Private 20740, 103rd Regiment 10th Battalion
Canadian Over-Seas Expeditionary Force
Died 22nd May 1915, aged 29
Remembered Vimy Memorial
& on both Blakeney War Memorials

Percy Henry Allen was born in Surbiton, Surrey, 15th August, 1885, the second of four sons and third of six children born to John William Allen (born Great Yarmouth 1854) and his wife Annie Laura Butcher (born Stony Stratford, Buckinghamshire).  Percy’s eldest and youngest brothers, John Carlyle Allen (born 1880) and William Ruskin Allen (born 1896) also served in the war and both survived although William was a prisoner of war until Christmas Day, 1918.

Percy was neither born in Blakeney nor ever lived or worked here.  His connection with Blakeney, and consequently his raison d’être for being included on the War Memorials lies with his father, John Allen, whose family came from Wells.  John was an Editor for Longmans, the London publishers, but spent his holidays in Blakeney where he could sail his boats, Curlew and Flittermouse.  He was a keen associate of Dr. Sydney Long, also from Wells, and the two collaborated on local conservation issues together.  At first John rented a cottage on the Quay from Augustus Hill then in 1909 bought land on the Morston Road where he built his retirement home, Allendune (now Mallards Reach); this is where Percy visited and William recuperated, after being wounded, before returning to the Front.

The 1911 Census has Percy living at home with his father and brother John at 3 St. Matthews Avenue, Surbiton, Surrey together with a housekeeper and live in maid.  His father and brother were Editors to a Publishing firm whilst Percy was ‘Clerk to Publishing firm’, presumably all working for Longmans of London.

Percy, however had studied Applied Chemistry and Metallurgy at the Manchester Municipal College of Technology and it was as a Motor Engineer that he enlisted with the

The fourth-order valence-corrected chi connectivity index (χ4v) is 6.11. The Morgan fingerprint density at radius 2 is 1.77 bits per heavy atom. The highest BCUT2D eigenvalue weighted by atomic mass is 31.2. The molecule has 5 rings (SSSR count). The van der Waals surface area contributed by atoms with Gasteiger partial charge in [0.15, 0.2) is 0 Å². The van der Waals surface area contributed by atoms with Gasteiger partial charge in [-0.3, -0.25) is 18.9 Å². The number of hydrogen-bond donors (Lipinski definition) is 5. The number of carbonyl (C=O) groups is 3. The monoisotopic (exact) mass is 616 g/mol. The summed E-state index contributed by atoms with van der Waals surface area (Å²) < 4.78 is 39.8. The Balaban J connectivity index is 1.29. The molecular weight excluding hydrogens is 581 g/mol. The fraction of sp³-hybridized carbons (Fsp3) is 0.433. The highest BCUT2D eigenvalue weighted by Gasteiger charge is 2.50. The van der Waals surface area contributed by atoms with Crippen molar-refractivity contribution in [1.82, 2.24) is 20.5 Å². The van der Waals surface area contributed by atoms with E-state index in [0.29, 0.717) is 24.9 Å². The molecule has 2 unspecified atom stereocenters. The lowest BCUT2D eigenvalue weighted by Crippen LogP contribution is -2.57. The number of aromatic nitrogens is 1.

Canadian Over-Seas Expeditionary Force on 23rd September 1914 at Valcartier, near Quebec.  He was unmarried, aged 29, and quite tall, standing at 5ft 10½ inches.

His unit, the 10th Battalion Canadian Infantry (103rd Regiment Calgary Rifles) left for the UK, 3rd October 1914, where winter was spent training on Salisbury Plain.  They embarked for France, February 1915, and were placed in reserve.  Letters Percy wrote home in early May 1915 describe his experiences in Flanders during the opening days of the Second Battle of Ypres.  He was exposed to the first gas attack as his battalion rapidly made their way to retake Kitchener’s Wood; a successful, but costly, manoeuvre for which they were dubbed the “ the Gallant 10th”.  Later that same month, on the 20th May, his unit was back in action further south, near Festubert in France.  The German attacks were again so fierce that, on 22nd May, his battalion was ordered to withdraw from the trenches they had just captured.  During these few days 18 officers and 250 other ranks were lost, including Percy.  It is presumed that Percy was killed outright.

Percy lies buried at the “head of Willow Road, near Festubert” in an inaccessible position, consequently his grave has never been located. He is remembered with Honour on the Vimy Memorial, The Manchester Municipal College of Technology in the Sackville Building and on both the Blakeney War Memorials.